In the media: June

The Caring Futures Institute and its researchers were featured in the media throughout May. Check out the reach of our expertise!

The Advertiser: Opening the door to a career in caring. Caring Futures Institute researchers Professor Sally Robinson and Professor Sue Gordon were interviewed for a story in The Advertiser on 4 June about career pathways in the disability and aged care sectors.

ABC Radio Southern Queensland: Dr Clare Gardner was interviewed on radio on 10 June about how repeat exposure of vegetables when a child is young can lead to greater chances of them liking vegetables and eating more of them.

The Border Times: Project aims to help Pinnaroo’s health. Professor Robyn Clark, lead of the Better Care research theme, was quoted in an article in the Southern Mallee newspaper The Border Times on 16 June about The Pinnaroo Project, a research project that aims to measure how art and culture activities can impact upon a community’s wellbeing.

Australian Ageing Agenda: Evidence-based, long-term approach key to tech implementation. An article on virtual forum Govern with Care –Keeping on Top of Governance in Aged Care appeared on Australian Ageing Agenda on 23 June, exploring how to ensure technology improves care and services from a governance perspective. Caring Futures Institute researcher Professor Sue Gordon spoke at the forum about how there is fear around adopting technology in the sector. Read more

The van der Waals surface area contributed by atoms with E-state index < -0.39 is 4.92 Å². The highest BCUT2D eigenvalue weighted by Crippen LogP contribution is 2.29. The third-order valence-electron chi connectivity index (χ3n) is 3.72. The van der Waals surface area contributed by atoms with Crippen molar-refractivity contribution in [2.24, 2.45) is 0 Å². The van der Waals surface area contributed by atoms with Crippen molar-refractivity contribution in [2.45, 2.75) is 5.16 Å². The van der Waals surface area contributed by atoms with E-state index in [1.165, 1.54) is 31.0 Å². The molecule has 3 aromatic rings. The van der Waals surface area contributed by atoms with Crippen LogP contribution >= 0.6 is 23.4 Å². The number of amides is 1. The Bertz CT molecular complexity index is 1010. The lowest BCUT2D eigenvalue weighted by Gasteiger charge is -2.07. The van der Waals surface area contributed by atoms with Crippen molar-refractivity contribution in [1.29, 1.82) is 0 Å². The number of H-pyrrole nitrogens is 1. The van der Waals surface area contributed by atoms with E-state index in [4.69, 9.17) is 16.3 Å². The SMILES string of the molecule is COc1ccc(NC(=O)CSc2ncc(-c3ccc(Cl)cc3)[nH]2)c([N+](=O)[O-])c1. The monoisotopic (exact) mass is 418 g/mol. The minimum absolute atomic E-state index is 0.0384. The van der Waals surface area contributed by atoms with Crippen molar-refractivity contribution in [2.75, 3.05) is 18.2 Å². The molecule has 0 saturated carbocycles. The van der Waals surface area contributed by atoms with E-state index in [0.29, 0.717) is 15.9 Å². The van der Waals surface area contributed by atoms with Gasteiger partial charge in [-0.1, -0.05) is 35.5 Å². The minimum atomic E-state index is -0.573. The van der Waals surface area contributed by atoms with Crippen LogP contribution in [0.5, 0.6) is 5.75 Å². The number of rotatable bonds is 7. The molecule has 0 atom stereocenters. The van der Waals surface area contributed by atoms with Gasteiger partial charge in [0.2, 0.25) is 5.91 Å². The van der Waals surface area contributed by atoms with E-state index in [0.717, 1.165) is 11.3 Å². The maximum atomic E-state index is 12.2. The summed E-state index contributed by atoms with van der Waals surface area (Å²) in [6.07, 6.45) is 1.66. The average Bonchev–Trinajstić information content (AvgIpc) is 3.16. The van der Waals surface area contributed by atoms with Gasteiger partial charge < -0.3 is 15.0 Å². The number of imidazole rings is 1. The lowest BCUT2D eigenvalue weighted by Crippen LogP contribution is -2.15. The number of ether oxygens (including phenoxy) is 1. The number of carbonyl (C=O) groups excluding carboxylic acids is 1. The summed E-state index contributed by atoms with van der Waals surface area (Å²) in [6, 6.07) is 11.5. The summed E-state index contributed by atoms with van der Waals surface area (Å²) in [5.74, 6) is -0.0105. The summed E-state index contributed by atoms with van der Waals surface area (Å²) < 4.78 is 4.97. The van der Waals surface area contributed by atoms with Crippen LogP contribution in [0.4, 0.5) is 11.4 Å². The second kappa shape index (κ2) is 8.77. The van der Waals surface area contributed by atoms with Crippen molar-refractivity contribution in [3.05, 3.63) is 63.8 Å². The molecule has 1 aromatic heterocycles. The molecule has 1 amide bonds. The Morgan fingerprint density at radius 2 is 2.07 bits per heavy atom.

Insight: Link between screen time, myopia and sleep in Aussie study. Research by Caring Futures Institute associate member Dr Ranjay Chakraborty was featured in an online article on how excessive screen time can cause worsening of the condition myopia, or near-sightedness, and poorer sleep quality. Articles also appeared on ophthalmic industry news site Eye on Optics and Eye Smart. Read more

Rodney Times, Auckland: Social connection boosts app appeal. Caring Futures Institute members Jasmine Petersen and Dr Ivanka Prichard were quoted in an article about their research which found that the social components of fitness apps hold great potential to increase physical activity engagement.

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